The source of the jet noise is generated by rocket exhaust plume during rocket engine testing. A domain decomposition approach is applied to the jet noise prediction in this paper. The aerodynamic noise coupling is based on the splitting into acoustic sources generation and sound propagation in separate physical domains. Large Eddy Simulation (LES) is used to simulate the supersonic jet flow. Based on the simulation results of the flow-fields, the jet noise distribution of the sound pressure level is obtained by applying the Ffowcs Williams-Hawkings (FW-H) acoustics equation and Fourier transform. The calculation results show that the complex structures of expansion waves, compression waves and the turbulent boundary layer could occur due to the strong interaction between the gas jet and the ambient air. In addition, the jet core region, the shock cell and the sound pressure level of the gas jet increase with the nozzle size increasing. Importantly, the numerical simulation results of the far-field sound are in good agreement with the experimental measurements in directivity.
This paper outlines the development of an experimental technique in quantifying supersonic jet flows, in an attempt to avoid seeding particle problems frequently associated with particle-image velocimetry (PIV) techniques at high Mach numbers. Based on optical flow algorithms, the idea behind the technique involves using high speed cameras to capture Schlieren images of the supersonic jet shear layers, before they are subjected to an adapted optical flow algorithm based on the Horn-Schnuck method to determine the associated flow fields. The proposed method is capable of offering full-field unsteady flow information with potentially higher accuracy and resolution than existing point-measurements or PIV techniques. Preliminary study via numerical simulations of a circular de Laval jet nozzle successfully reveals flow and shock structures typically associated with supersonic jet flows, which serve as useful data for subsequent validation of the optical flow based experimental results. For experimental technique, a Z-type Schlieren setup is proposed with supersonic jet operated in cold mode, stagnation pressure of 4 bar and exit Mach of 1.5. High-speed singleframe or double-frame cameras are used to capture successive Schlieren images. As implementation of optical flow technique to supersonic flows remains rare, the current focus revolves around methodology validation through synthetic images. The results of validation test offers valuable insight into how the optical flow algorithm can be further improved to improve robustness and accuracy. Despite these challenges however, this supersonic flow measurement technique may potentially offer a simpler way to identify and quantify the fine spatial structures within the shock shear layer.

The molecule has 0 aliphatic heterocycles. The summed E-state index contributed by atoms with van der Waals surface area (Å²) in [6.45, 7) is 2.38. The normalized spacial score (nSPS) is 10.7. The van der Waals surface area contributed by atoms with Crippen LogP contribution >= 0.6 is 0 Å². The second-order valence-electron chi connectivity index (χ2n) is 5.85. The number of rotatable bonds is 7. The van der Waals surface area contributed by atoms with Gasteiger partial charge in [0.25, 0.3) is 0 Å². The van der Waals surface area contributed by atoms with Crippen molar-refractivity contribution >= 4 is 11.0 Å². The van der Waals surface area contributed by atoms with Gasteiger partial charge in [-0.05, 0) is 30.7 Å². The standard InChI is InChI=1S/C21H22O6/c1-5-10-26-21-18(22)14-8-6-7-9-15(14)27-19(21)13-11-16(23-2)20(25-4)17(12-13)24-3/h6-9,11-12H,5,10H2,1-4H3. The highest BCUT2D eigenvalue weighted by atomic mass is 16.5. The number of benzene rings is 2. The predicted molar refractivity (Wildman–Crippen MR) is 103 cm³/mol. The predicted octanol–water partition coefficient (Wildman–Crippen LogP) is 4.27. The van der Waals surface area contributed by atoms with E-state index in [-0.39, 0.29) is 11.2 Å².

A mathematical model and a numerical method for computing the temperature field of the profile part of convectionally cooled blades are developed. The theoretical substantiation of the method is proved by corresponding theorems. To this end, convergent quadrature processes were developed and error estimates were obtained in terms of the Zygmund continuity moduli. The boundary conditions for heat exchange are determined from the solution of the corresponding integral equations and empirical relations. The reliability of the developed methods is confirmed by calculation and experimental studies of the thermohydraulic characteristics of the nozzle apparatus of the first stage of the gas turbine.